California wants early vote

SACRAMENTO -- The state Senate on Tuesday voted to move California's 2008 presidential primary from June to February to give the most populous state a larger say in national politics.

California would join at least eight other states that have or are considering moving their presidential primaries to Feb. 5.

"Right now, we don't matter," said Sen. Jim Battin, R-Palm Desert. "Because we are the biggest state, we will have the biggest impact."

Supporters said presidential candidates typically visit California to raise money for their campaigns but spend little time courting voters because the nominations usually are decided long before the traditional June primary.

Senate President Pro Tem Don Perata said California's diverse population also provides a better proving ground for candidates.

"Why would anyone go to Iowa in January if you could go to California?" said Perata, D-Oakland.

Even with other states holding primaries the same day, he said, "We will still be the biggest state with the most at stake."

The Feb. 5 primaries would trail the New Hampshire and South Carolina primaries and caucuses in Iowa and Nevada. But they would eclipse those states in drawing candidates and national attention, Perata said.

The Senate approved the measure on a 31-5 vote. The Assembly is likely to send the bill through committees on an accelerated basis next week, perhaps delivering it by week's end to Gov. Arnold Schwarzenegger, who supports it. It will consider what steps to take on Friday.

California's regular primary would continue to be held in June, with the general election in November.

A February election will serve other interests in addition to raising California's profile in the presidential contest.

Perata and Assembly Speaker Fabian Nunez, D-Los Angeles, see it as a way to extend their terms. They would like to place a measure on that ballot asking voters to modify California's term-limits law so they would be able to serve longer in their respective seats.

Perata said such self-interest is inherent in politics. He rejected the idea of making term-limit changes applicable to future officeholders, saying the state needs to keep experienced politicians in office.

"I believe there's a real problem with a lack of continuity here," Perata told reporters during a news conference before the Senate session.

Schwarzenegger has his own reasons for supporting a February ballot. He wants to reform how the state draws its legislative and congressional districts to make races more competitive. If an election were held in February, the ballot is likely to include a redistricting measure in addition to one seeking to extend term-limits.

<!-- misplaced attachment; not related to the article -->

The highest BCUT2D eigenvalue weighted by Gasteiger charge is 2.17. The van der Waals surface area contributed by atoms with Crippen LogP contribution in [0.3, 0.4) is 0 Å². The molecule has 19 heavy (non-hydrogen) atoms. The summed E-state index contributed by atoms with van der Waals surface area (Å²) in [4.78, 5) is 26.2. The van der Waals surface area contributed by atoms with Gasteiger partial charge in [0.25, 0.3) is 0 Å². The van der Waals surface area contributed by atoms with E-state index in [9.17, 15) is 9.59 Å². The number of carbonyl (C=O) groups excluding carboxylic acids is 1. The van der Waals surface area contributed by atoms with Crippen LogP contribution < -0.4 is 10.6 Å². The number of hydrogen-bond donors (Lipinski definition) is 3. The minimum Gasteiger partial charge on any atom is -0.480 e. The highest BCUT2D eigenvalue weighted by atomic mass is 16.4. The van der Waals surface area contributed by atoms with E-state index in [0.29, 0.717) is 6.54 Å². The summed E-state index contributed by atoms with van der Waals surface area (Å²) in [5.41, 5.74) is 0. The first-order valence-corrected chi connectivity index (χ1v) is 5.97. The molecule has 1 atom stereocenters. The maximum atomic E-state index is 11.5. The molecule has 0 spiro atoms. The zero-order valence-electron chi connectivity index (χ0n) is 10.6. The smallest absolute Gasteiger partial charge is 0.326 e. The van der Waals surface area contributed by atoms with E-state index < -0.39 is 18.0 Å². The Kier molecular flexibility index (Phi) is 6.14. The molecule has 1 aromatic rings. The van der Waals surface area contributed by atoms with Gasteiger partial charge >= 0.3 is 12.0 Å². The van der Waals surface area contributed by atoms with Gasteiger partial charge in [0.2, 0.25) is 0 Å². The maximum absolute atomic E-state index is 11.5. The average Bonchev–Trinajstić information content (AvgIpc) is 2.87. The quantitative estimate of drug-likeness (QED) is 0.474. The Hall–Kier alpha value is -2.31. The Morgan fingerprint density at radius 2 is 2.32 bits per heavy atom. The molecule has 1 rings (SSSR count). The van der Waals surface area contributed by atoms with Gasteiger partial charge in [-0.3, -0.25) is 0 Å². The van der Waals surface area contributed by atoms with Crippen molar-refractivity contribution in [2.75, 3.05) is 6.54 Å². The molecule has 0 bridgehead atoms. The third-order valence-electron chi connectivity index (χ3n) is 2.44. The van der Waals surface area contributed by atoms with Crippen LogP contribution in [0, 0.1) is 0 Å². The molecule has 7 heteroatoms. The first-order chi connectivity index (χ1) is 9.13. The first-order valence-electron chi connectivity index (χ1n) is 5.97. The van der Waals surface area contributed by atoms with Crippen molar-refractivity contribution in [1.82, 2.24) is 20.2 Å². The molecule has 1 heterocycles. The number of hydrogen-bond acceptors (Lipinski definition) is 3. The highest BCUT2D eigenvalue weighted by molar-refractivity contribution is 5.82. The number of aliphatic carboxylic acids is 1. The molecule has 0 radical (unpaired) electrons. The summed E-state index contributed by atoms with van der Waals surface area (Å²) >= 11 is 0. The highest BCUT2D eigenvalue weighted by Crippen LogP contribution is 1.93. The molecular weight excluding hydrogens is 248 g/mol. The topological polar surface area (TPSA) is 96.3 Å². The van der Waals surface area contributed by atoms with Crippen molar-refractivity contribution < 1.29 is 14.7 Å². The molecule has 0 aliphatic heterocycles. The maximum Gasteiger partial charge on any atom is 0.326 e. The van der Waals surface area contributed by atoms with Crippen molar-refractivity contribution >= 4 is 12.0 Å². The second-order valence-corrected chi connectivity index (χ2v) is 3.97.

The governor has taken no position on whether term limits should be eased, including whether he should be able to seek a third term, Schwarzenegger spokesman Aaron McLear said.

"It's not something the governor has focused on," McLear said. "If it needs to be part of the discussion to enact other reforms ... it's something he's willing to look at."

Nunez said bills for the early primary, term limits and redistricting should be considered on their own merits.

He argued for the earlier presidential primary during an appearance Tuesday before the Sacramento Press Club. States with earlier primaries receive a disproportionate share of federal money because candidates make campaign promises to attract voters there, he said.

"The only way we're going to get Washington's attention is by making California center stage in that presidential election," Nunez said.

Alabama, Arkansas, Delaware, Oklahoma and Utah already have scheduled Feb. 5 primaries. Florida, Illinois and New Jersey are among states considering it, according to the National Conference of State Legislatures.

In West Virginia, Republicans also plan to select their choice for president during the state party's convention, which is scheduled for the first Tuesday in February next year.

Nunez and Perata are fighting a threat by the Democratic National Committee to penalize states that move their primaries. That could cost California nearly 100 delegates -- or about 30 percent of its total -- if it makes the change.

Senate Republicans were split on supporting the early primary bill. Sen. Dave Cox, R-Fair Oaks, said California already is a national power because of its population and economic strength.

"Voters know that moving the primary election is not about making California more relevant. It is about changing term limits and redistricting," Cox said. "Common sense tells us we should not be spending $50 million or $60 million to add a primary election."


Associated Press Writer Laura Kurtzman contributed to this story.


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